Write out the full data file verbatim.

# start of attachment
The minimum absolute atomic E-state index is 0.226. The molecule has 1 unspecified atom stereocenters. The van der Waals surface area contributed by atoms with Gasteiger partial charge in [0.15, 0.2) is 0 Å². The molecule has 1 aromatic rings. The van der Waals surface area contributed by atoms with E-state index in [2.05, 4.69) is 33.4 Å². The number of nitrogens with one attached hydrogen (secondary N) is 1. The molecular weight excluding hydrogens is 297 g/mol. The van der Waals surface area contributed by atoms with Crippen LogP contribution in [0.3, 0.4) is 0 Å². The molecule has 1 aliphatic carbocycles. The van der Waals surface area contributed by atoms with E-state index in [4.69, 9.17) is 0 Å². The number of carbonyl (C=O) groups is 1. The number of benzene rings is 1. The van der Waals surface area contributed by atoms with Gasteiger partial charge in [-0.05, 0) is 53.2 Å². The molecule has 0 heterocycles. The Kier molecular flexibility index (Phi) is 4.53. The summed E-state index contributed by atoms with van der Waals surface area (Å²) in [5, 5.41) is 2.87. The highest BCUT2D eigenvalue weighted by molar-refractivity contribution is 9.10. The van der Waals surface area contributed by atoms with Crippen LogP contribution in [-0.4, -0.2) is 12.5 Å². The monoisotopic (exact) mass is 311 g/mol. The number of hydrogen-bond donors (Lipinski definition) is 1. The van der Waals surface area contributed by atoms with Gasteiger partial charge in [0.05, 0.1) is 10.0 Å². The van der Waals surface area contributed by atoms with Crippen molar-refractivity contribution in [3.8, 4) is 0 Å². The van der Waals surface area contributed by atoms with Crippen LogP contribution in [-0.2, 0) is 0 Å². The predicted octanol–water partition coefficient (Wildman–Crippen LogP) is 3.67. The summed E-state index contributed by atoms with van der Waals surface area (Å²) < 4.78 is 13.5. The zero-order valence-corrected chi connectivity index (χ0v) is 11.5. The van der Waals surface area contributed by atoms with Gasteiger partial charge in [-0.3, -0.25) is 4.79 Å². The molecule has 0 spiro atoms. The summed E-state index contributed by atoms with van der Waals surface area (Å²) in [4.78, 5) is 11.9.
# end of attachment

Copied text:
The minimum absolute atomic E-state index is 0.226. The molecule has 1 unspecified atom stereocenters. The van der Waals surface area contributed by atoms with Gasteiger partial charge in [0.15, 0.2) is 0 Å². The molecule has 1 aromatic rings. The van der Waals surface area contributed by atoms with E-state index in [2.05, 4.69) is 33.4 Å². The number of nitrogens with one attached hydrogen (secondary N) is 1. The molecular weight excluding hydrogens is 297 g/mol. The van der Waals surface area contributed by atoms with Crippen LogP contribution in [0.3, 0.4) is 0 Å². The molecule has 1 aliphatic carbocycles. The van der Waals surface area contributed by atoms with E-state index in [4.69, 9.17) is 0 Å². The number of carbonyl (C=O) groups is 1. The number of benzene rings is 1. The van der Waals surface area contributed by atoms with Gasteiger partial charge in [-0.05, 0) is 53.2 Å². The molecule has 0 heterocycles. The Kier molecular flexibility index (Phi) is 4.53. The summed E-state index contributed by atoms with van der Waals surface area (Å²) in [5, 5.41) is 2.87. The highest BCUT2D eigenvalue weighted by molar-refractivity contribution is 9.10. The van der Waals surface area contributed by atoms with Crippen LogP contribution in [-0.4, -0.2) is 12.5 Å². The monoisotopic (exact) mass is 311 g/mol. The number of hydrogen-bond donors (Lipinski definition) is 1. The van der Waals surface area contributed by atoms with Gasteiger partial charge in [0.05, 0.1) is 10.0 Å². The van der Waals surface area contributed by atoms with Crippen molar-refractivity contribution in [3.8, 4) is 0 Å². The van der Waals surface area contributed by atoms with Crippen LogP contribution in [-0.2, 0) is 0 Å². The predicted octanol–water partition coefficient (Wildman–Crippen LogP) is 3.67. The summed E-state index contributed by atoms with van der Waals surface area (Å²) < 4.78 is 13.5. The zero-order valence-corrected chi connectivity index (χ0v) is 11.5. The van der Waals surface area contributed by atoms with Gasteiger partial charge in [-0.3, -0.25) is 4.79 Å². The molecule has 0 spiro atoms. The summed E-state index contributed by atoms with van der Waals surface area (Å²) in [4.78, 5) is 11.9.